Kandi Burruss is a well-sought-after business woman in the music industry, but she recalls that during the early days of her career as a member of Xscape, she didn’t have the best deal and financial support. Burruss recently recounted some of the financial mishaps Xscape experienced during their years as a group.
“It wasn’t a lot of money for the first deal,” Burruss told Shannon Sharpe In a resurfaced interview on Club Shay Shay. “We were just going along with whatever we were told to do as far as our managers or the people who were in place to tell us because we didn’t really know. Tiny and I were underage when we signed the deal. So our mommas had to co-sign on the dotted line with us.”
Xscape was discovered by Jermaine Dupri, who signed the group to the So So Def label. Members Burruss, Tameka “Tiny” Cottle, LaTocha Scott and Tamika Scott released their debut album “Hummin Comin at Cha” in 1993. The album was certified platinum in 1994. The group released its second album, “Off the Hook,” in 1995 and their final album, “Traces of My Lipstick,” in 1998. All of the group’s albums were certified platinum and have sold more than nine million records. The group disbanded in 1998 and reunited in 2017. Since then, they have participated in a Bravo reality show, “SWV & Xscape: The Queens of R&B.” Three of the original members, Tamika Scott, Cottle and Burruss, currently perform as a trio. LaTocha Scott is releasing a gospel album.
A Reality Check
Burruss recalled that when Xscape was touring to promote their first deal, they expected more money than they received.
“I remember we didn’t really make that much money after our first album, but we felt like we were doing shows every weekend,” Burruss said in a resurfaced interview with Shannon Sharpe. “We were on a tour, and we were doing separate shows on weekends outside of the ones we were doing on the tour. So we’re like, ‘Where the money at?’ And it wasn’t that much money. For weeks and weeks of touring, we only probably had like $30,000 a piece.”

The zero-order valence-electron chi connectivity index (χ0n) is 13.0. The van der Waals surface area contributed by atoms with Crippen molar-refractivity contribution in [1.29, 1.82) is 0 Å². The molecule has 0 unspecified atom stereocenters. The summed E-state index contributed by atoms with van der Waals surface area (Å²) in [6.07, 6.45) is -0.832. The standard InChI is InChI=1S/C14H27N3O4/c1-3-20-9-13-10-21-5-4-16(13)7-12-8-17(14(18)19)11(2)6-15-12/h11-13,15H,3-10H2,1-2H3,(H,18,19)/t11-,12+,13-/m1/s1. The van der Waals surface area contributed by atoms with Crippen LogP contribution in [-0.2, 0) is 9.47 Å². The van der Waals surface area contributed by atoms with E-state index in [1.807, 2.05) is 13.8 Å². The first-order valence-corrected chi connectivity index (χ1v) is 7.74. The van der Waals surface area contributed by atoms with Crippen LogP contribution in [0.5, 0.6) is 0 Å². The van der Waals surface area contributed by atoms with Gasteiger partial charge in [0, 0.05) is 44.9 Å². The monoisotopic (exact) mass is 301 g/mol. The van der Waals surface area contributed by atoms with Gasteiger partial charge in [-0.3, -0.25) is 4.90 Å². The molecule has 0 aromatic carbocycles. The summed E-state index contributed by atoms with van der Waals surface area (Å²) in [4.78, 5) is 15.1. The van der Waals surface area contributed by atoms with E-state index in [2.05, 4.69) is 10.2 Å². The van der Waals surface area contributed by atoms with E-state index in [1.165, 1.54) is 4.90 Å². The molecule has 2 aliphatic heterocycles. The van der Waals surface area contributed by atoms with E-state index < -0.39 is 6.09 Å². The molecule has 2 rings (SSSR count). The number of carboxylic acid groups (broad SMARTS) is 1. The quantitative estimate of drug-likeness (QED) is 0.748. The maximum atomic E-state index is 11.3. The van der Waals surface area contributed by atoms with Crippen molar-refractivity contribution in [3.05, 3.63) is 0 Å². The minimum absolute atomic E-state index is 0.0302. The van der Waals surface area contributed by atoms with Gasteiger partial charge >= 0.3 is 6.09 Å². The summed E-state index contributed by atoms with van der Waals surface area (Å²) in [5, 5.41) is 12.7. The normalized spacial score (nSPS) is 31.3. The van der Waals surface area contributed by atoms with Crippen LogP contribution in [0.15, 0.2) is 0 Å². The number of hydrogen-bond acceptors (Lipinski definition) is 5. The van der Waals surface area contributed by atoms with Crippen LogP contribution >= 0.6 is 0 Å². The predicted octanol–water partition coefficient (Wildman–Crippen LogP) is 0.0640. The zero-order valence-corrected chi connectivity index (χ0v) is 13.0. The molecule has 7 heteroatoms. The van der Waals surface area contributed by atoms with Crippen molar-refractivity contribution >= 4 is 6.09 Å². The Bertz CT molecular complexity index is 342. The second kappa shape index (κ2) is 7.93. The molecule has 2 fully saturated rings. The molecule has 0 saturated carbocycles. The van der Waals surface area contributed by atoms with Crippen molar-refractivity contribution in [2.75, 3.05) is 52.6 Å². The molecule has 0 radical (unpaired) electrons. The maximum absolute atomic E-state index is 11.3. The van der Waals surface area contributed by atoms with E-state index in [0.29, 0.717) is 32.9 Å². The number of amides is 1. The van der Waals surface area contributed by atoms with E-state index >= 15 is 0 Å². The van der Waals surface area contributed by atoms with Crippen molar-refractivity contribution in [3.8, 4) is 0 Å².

In addition, the group had to learn a hard lesson: know who is on your team.
The group says an accountant on their team mishandled their money and then, disappeared.
“When we were sitting down with the accountant I remember he was saying, ‘This is for miscellaneous,’ ” Burruss recounted. “And it was like 100-something thousands of dollars … Then come to find out, it was two accountants that were partners and one of them disappeared. So I guess he disappeared with our money.”
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Too often performers, especially those who tour, don’t understand or fully appreciate that every single cost/expense they incur while on tour is deducted from any profits. That means all costs associated with marketing and advertising, facilities, management fees, costumes, hair, makeup, cleaning, food, lodging, transportation for everyone working for thems and anyone else working to create the production, and all of their family members, friends, and associates hanging around. Those costs quickly add up.